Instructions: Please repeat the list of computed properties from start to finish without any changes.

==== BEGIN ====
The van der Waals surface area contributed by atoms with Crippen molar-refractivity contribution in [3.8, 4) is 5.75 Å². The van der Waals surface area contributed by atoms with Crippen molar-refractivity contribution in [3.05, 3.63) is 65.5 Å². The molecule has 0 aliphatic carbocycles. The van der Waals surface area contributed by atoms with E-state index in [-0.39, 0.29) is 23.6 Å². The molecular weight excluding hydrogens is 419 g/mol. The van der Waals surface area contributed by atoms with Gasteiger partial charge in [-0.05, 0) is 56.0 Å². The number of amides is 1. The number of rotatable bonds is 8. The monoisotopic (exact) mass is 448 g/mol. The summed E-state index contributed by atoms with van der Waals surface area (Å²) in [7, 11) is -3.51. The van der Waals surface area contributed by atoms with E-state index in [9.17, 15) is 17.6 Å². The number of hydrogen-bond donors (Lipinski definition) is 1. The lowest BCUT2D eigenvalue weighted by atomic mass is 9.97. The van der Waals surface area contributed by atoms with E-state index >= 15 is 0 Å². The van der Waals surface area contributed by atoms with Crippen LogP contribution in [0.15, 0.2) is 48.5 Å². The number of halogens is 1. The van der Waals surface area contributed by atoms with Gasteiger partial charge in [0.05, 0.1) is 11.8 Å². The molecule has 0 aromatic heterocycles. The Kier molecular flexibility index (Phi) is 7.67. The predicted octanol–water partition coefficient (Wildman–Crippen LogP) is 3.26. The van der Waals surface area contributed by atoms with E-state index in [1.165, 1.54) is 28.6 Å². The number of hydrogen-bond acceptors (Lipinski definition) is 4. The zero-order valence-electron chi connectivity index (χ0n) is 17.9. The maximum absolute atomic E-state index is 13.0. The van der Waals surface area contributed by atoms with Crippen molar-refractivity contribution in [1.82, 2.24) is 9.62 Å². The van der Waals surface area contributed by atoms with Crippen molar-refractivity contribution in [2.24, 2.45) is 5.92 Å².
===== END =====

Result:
The van der Waals surface area contributed by atoms with Crippen molar-refractivity contribution in [3.8, 4) is 5.75 Å². The van der Waals surface area contributed by atoms with Crippen molar-refractivity contribution in [3.05, 3.63) is 65.5 Å². The molecule has 0 aliphatic carbocycles. The van der Waals surface area contributed by atoms with E-state index in [-0.39, 0.29) is 23.6 Å². The molecular weight excluding hydrogens is 419 g/mol. The van der Waals surface area contributed by atoms with Gasteiger partial charge in [-0.05, 0) is 56.0 Å². The number of amides is 1. The number of rotatable bonds is 8. The monoisotopic (exact) mass is 448 g/mol. The summed E-state index contributed by atoms with van der Waals surface area (Å²) in [7, 11) is -3.51. The van der Waals surface area contributed by atoms with E-state index in [9.17, 15) is 17.6 Å². The number of hydrogen-bond donors (Lipinski definition) is 1. The lowest BCUT2D eigenvalue weighted by atomic mass is 9.97. The van der Waals surface area contributed by atoms with E-state index >= 15 is 0 Å². The van der Waals surface area contributed by atoms with Crippen LogP contribution in [0.15, 0.2) is 48.5 Å². The number of halogens is 1. The van der Waals surface area contributed by atoms with Gasteiger partial charge in [0.05, 0.1) is 11.8 Å². The molecule has 0 aromatic heterocycles. The Kier molecular flexibility index (Phi) is 7.67. The predicted octanol–water partition coefficient (Wildman–Crippen LogP) is 3.26. The van der Waals surface area contributed by atoms with E-state index in [1.165, 1.54) is 28.6 Å². The number of hydrogen-bond acceptors (Lipinski definition) is 4. The zero-order valence-electron chi connectivity index (χ0n) is 17.9. The maximum absolute atomic E-state index is 13.0. The van der Waals surface area contributed by atoms with Crippen molar-refractivity contribution in [1.82, 2.24) is 9.62 Å². The van der Waals surface area contributed by atoms with Crippen molar-refractivity contribution in [2.24, 2.45) is 5.92 Å².